Friday, February 23, 2007

What's For Dinner?

Roast guinea, guinea cacciatore, stewed guinea, guinea pot pie, barbecued guinea, guinea sausage, guinea teriyaki, moo goo guinea gai pan, guinea casserole, guinea fricassee, guinea gumbo, deep-fried guinea, guinea a la king, guinea on a stick........drool....slobber.......

Oh, excuse me, I was just daydreaming.

Did I mention that guinea is on the menu?
We haven't set an execution date yet, but their days are numbered. The complaints have been pouring in from the neighbors (well, okay, it was just one complaint from one neighbor, but still...), the roosters have been pecked beyond their dignity and (my) endurance, the dog across the street is being driven to distraction (and he's already one taco short of a combination plate), and to top it off, I even saw a squirrel covering its ears one especially clamorous afternoon.

Top Ten Reasons for Destroying and Devouring Guineas:

10.....They are complete idiots. They actually run toward the things they fear, including large dogs and pickup trucks traveling 40 mph down the road.

9.....They have a psychotic grudge against my roosters. I love my roosters. I first found it amusing when I looked out one morning to see a tribe of brainless heathens chasing them as they raced around and around the yard. And then Braveheart showed up at the back door absolutely dripping with blood from lacerations on his comb. I don't have a problem with the barnyard pecking order per se, but this is gratuitous violence.....terrorism in my opinion. Like I said, I love my roosters.

8.....Their lunacy is contagious. When they are outdoors, I literally have to sneak out of the yard to take a walk. Picture, if you will, an unwitting pied-piper followed by this cantering entourage of screeching squawking two-legged rocket scientists. I've actually had to trot around the barn a few times to get them off my trail. They're worse than a pack of bloodhounds. I'm sure I've been, at the very least, snickered at by strangers and passers by. Not to mention my neighbors. I am tempted to adopt a paper bag as a replacement for my usual headwear.

7.......They have got to be the lowest life forms in the bird world, or any other world, for that matter. Honestly, if they could perform a mind meld, they could not formulate a single brain cell. I have seen them more times than I can count on two hands running alongside a fence back and forth, back and forth, screaming their lungs out to get to the other side. "So what?" you ask. Um, the fence in question is about the height of my daughter's kneecap, that's all. My very short daughter.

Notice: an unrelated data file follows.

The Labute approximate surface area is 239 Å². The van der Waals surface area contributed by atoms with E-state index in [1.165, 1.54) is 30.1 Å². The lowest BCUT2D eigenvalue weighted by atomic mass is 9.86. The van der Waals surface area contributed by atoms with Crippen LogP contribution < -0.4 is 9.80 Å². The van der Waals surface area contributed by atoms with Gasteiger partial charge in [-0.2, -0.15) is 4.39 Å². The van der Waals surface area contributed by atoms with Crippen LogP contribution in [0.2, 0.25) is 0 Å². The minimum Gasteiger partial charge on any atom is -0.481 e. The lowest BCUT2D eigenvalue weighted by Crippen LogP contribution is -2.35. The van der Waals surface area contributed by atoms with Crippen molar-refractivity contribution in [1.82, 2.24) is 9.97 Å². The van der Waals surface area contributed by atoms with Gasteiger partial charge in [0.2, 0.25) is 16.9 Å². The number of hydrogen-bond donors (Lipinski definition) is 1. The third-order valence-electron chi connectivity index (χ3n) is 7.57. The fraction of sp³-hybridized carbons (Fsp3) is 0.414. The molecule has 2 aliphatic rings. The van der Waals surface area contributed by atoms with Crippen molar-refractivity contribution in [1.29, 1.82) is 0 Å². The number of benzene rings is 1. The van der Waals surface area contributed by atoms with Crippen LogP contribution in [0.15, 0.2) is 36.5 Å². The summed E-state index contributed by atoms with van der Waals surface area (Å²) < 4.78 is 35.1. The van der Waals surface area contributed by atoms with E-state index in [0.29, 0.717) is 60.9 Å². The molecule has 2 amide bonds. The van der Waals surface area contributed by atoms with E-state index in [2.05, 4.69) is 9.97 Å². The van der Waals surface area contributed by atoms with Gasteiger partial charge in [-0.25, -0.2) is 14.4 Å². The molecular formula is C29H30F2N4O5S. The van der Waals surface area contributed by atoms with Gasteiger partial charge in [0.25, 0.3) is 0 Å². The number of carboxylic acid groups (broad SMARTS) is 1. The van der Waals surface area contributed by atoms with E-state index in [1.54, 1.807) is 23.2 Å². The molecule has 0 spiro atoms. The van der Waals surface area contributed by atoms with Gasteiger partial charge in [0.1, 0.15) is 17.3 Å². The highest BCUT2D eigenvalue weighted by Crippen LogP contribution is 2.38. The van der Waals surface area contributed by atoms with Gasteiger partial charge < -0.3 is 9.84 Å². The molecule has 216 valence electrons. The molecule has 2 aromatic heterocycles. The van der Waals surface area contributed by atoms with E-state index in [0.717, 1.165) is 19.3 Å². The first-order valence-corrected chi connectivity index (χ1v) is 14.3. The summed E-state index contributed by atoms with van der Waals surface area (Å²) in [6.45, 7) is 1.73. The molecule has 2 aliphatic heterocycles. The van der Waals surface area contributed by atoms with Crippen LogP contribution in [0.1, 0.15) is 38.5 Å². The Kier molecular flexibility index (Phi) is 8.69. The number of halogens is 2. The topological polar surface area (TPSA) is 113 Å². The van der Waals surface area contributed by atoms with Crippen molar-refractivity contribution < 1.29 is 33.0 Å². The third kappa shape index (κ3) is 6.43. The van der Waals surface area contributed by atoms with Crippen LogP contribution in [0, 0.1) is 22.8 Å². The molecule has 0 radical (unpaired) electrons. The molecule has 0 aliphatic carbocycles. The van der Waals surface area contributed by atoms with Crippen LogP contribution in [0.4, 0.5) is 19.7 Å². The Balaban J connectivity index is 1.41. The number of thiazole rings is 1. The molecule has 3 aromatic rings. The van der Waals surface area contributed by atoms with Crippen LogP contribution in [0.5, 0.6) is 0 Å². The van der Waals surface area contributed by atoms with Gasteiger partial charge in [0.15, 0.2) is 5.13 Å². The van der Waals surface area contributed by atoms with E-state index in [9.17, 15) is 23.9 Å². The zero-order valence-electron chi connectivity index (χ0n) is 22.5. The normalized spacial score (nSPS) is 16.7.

6......When we first got chicks to raise it was with the intention of butchering some and keeping some for layers. Well, we ended up deciding against that when we became attached to them and their individual personalities and truly enjoyed having our little flock roaming around the yard. I knew I had not formed that same affectionate connection to the guineas when a stranger showed up at our door one evening with an apologetic look on his face confessing that he had run over one of our chickens. He explained that he had slowed down to allow the flock to cross the road, but as he started up again, they suddenly turned on one of their own and chased it right under his wheels. After my initial dismay, I realized that it couldn't have been a chicken. MY CHICKENS AREN'T HOMICIDAL MANIACS! I thanked him for letting us know, then let out a whoop! Yeah! One down, fourteen to go!

5.....They taste good.

4.....Though I've never actually eaten one, that's what I've heard.

3.....They. Never. Shut. Up. Our barn is about a hundred feet from the house. If you're ever in the kitchen at say 1:00 or 2:00 or 4:00 in the morning or whenever, you can still hear them, the alarm clock that never ever stops beeping. I've heard what good *watch dogs* they make. Oh my, yes. If you are ever in danger of being attacked by a falling acorn or a leaf or a worm crawling by, they will certainly warn you. And warn you. And warn you. They scream when they're hungry, they scream when they're being fed, they scream when they see you, they scream when you walk away, they scream and they scream and they scream and they scream and.......well, you get the picture.

2.....They haven't even started laying eggs yet. And when they do, they're half the size of chicken eggs. That's when you can find them. They like to hide their eggs. And they don't even make good mothers. Must be those homicidal tendencies.